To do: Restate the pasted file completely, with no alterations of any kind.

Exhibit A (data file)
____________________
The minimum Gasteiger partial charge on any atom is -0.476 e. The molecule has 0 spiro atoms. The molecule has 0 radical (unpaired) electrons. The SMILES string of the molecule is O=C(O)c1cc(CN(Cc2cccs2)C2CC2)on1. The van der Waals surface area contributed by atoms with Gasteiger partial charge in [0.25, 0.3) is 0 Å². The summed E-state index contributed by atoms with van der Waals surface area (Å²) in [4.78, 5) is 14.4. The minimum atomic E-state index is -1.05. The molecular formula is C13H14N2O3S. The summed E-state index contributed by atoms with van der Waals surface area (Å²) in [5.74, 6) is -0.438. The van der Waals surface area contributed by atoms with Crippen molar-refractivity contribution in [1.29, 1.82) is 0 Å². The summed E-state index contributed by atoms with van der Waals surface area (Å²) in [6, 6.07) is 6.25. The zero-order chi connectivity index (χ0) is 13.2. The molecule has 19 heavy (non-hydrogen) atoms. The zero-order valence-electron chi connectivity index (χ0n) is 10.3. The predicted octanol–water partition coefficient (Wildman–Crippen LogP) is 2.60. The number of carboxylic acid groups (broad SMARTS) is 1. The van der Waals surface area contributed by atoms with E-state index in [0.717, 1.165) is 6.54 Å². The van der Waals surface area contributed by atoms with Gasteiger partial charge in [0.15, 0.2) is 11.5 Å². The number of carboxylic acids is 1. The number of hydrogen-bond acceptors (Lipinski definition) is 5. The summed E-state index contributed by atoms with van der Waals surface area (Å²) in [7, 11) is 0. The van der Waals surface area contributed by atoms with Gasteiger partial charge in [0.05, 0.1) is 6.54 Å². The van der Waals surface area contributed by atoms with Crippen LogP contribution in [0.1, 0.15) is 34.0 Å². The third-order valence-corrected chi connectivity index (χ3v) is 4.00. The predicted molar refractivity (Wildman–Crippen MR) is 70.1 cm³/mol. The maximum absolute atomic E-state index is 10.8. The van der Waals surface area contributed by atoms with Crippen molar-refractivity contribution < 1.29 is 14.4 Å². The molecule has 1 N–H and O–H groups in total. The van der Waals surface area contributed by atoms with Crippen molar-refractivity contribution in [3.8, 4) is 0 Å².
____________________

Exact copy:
The minimum Gasteiger partial charge on any atom is -0.476 e. The molecule has 0 spiro atoms. The molecule has 0 radical (unpaired) electrons. The SMILES string of the molecule is O=C(O)c1cc(CN(Cc2cccs2)C2CC2)on1. The van der Waals surface area contributed by atoms with Gasteiger partial charge in [0.25, 0.3) is 0 Å². The summed E-state index contributed by atoms with van der Waals surface area (Å²) in [4.78, 5) is 14.4. The minimum atomic E-state index is -1.05. The molecular formula is C13H14N2O3S. The summed E-state index contributed by atoms with van der Waals surface area (Å²) in [5.74, 6) is -0.438. The van der Waals surface area contributed by atoms with Crippen molar-refractivity contribution in [1.29, 1.82) is 0 Å². The summed E-state index contributed by atoms with van der Waals surface area (Å²) in [6, 6.07) is 6.25. The zero-order chi connectivity index (χ0) is 13.2. The molecule has 19 heavy (non-hydrogen) atoms. The zero-order valence-electron chi connectivity index (χ0n) is 10.3. The predicted octanol–water partition coefficient (Wildman–Crippen LogP) is 2.60. The number of carboxylic acid groups (broad SMARTS) is 1. The van der Waals surface area contributed by atoms with E-state index in [0.717, 1.165) is 6.54 Å². The van der Waals surface area contributed by atoms with Gasteiger partial charge in [0.15, 0.2) is 11.5 Å². The number of carboxylic acids is 1. The number of hydrogen-bond acceptors (Lipinski definition) is 5. The summed E-state index contributed by atoms with van der Waals surface area (Å²) in [7, 11) is 0. The van der Waals surface area contributed by atoms with Gasteiger partial charge in [0.05, 0.1) is 6.54 Å². The van der Waals surface area contributed by atoms with Crippen LogP contribution in [0.1, 0.15) is 34.0 Å². The third-order valence-corrected chi connectivity index (χ3v) is 4.00. The predicted molar refractivity (Wildman–Crippen MR) is 70.1 cm³/mol. The maximum absolute atomic E-state index is 10.8. The van der Waals surface area contributed by atoms with Crippen molar-refractivity contribution < 1.29 is 14.4 Å². The molecule has 1 N–H and O–H groups in total. The van der Waals surface area contributed by atoms with Crippen molar-refractivity contribution in [3.8, 4) is 0 Å².